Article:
Being There is a collection of photographic portraits of, and interviews with, NYU medical students who volunteered in the New York City Medical Examiner's morgue following 9/11. Dr. Barry Goldstein, who was the Master Scholars Artist-in-Residence during the 2001-2002 academic year, took the photos and conducted the interviews. The volume includes a foreword by Charles Hirsch M.D., the Chief Medical Examiner of the City of New York, who ran the massive effort to identify remains.
Affirming Scripture verses and encouraging quotations and messages are sure to give an extraspecial thank you to loved ones. This book series is a great gift idea that helps put a heartfelt "thanks" into words in a meaningful way.
Historical documents confirm that Jesus Christ toured Israel during the first century healing, expelling demons, and raising the dead to life. His powerful teaching, His love, and His rising from the tomb helped identify Him as the Messiah sent to save mankind from sin and death. In Being There, we hear from special individuals chosen to be present when Jesus changed history forever. We hear powerful stories from the voices of the prophet Simeon, John the Baptist, the apostles Peter and James, his mother Mary and His father Joseph, and many others. These sensitive accounts given by eyewitnesses will awaken your imagination, bring history to life, and perhaps deepen your love for the Lord of life.
This was to be a book about a woman who literally gave her life to her children by helping to raise a number of her own siblings after the deaths of her parents by age sixteen. She then went on to raise all of her children by herself, but since her death in March of 2003, I’ve decided to write about the benefits of raising three of her grandchildren to complete her legacy. This is a book to help young adults understand that they can achieve their personal goals, be it educationally, personally, and as parents if they attempt to do it right and with good intentions. This book is to remind young adults that having children is a grown up responsibility that is not to be taken lightly. This book also helps young ladies to love and respect themselves, and to not allow themselves to be taken advantage of. It shows young women that you could grow up, get a good education, learn from your mother and father, and marry a mate who loves you and is willing to be there for you. To be responsible parents who are everyday people, it takes commitment, determination, and not to be afraid to listen to those who could help you. It’s hard for young adults to listen to those who could help, but as young people, it can only help you make your life better down the road. I’m sure that most young mothers, who decide to give their children up for adoption, wouldn’t if they had their children’s responsibility. As a young man, I wanted to give to my wife and children the things I didn’t get and that my mother and the thing that my mother received, while she was growing up. All young adults have to do is believe in themselves, and I believe this book can help them do that.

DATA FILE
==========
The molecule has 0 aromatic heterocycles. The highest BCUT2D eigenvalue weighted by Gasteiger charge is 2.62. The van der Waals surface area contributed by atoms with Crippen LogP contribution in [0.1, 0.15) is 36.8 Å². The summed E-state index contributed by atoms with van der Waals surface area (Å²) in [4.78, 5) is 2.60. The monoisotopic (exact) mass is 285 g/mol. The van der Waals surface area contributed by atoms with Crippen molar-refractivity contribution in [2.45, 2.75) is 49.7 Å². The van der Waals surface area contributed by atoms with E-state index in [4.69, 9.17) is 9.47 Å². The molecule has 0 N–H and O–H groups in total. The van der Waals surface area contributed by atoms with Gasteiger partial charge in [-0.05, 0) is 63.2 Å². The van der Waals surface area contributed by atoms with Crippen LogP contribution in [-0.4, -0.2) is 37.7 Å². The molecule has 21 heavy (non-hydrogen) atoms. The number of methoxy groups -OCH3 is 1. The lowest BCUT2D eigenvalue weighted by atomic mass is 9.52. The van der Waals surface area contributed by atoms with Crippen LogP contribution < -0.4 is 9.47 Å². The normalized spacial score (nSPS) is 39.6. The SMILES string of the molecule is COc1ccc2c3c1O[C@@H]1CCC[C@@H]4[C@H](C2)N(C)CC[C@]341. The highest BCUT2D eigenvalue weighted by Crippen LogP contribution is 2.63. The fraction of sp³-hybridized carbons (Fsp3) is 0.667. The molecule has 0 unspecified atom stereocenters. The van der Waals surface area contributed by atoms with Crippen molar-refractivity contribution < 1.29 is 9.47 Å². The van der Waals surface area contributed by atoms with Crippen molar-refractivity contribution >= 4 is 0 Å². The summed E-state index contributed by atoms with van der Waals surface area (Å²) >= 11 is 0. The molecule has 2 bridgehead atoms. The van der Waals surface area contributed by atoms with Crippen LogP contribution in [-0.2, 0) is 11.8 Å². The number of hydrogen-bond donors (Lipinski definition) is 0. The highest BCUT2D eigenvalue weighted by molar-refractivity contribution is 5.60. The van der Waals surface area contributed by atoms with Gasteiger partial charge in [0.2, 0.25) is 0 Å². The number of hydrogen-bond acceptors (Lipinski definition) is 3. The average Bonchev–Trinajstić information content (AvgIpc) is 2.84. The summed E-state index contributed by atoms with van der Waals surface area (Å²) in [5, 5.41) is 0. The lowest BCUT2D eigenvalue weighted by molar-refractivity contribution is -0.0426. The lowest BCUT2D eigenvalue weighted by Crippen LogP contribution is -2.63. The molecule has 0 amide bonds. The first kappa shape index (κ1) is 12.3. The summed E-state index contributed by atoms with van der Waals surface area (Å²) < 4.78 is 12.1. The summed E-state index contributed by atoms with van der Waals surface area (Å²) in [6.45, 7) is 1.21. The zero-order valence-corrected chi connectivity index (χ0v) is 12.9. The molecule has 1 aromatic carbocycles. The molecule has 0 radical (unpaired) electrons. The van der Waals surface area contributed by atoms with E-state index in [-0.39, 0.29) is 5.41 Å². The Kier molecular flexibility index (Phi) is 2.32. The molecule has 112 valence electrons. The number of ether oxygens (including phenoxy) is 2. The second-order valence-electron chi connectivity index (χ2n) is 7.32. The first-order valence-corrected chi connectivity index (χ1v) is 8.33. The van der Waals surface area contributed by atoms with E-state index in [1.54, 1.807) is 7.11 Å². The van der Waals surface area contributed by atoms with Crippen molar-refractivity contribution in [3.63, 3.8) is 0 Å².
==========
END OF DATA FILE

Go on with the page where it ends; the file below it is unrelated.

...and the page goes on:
After months of failing health and anguishing twists and turns in her medical situation, Liz learned that her fate was sealed. Every avenue of hope had closed to her. She was desperate for relief from physical and mental trauma, and she was terrified by thoughts of a depressing and, in her mind, a demeaning conclusion to her life. Doctors gave what they could, probably all that they could. But they couldn't give Liz what she wanted; they couldn't prolong her life, and they wouldn't hasten her death. Mortally ill is Liz. Her disease not only terminal, her time is short. By crisis impaled, Liz is inspired to take control of her own fate/with stipulations. At heart, she wants to end her life in her own way surrounded by her dearest friends. The moral support of friends, though, fades to gray when the presence of their company is requested. --This her story. The devotion of a band of women to a dying friend not only resonates with compassion but also resounds with reservations about a request for involvement in an incredible and impolitic denouement. Stymied by Liz's appeal to be there for her at jouney's end causes her friends inordinate angst as orthodoxy comes down hard on complicity. The fast friends face perplexing terms and conditions of allegiance that are both excruciating and inescapable. Theirs becomes a quandary: Can it be wrong to do the right thing, or conversely, right to do the wrong thing? --This is their story. The clarion call for uncommon commitment and valor takes more than raw courage to answer. In those rare instances where extraordinary measures are called for, being there for someone in dire need can require the most discordant sacrifice imaginable. --And, in that event, this could be our story.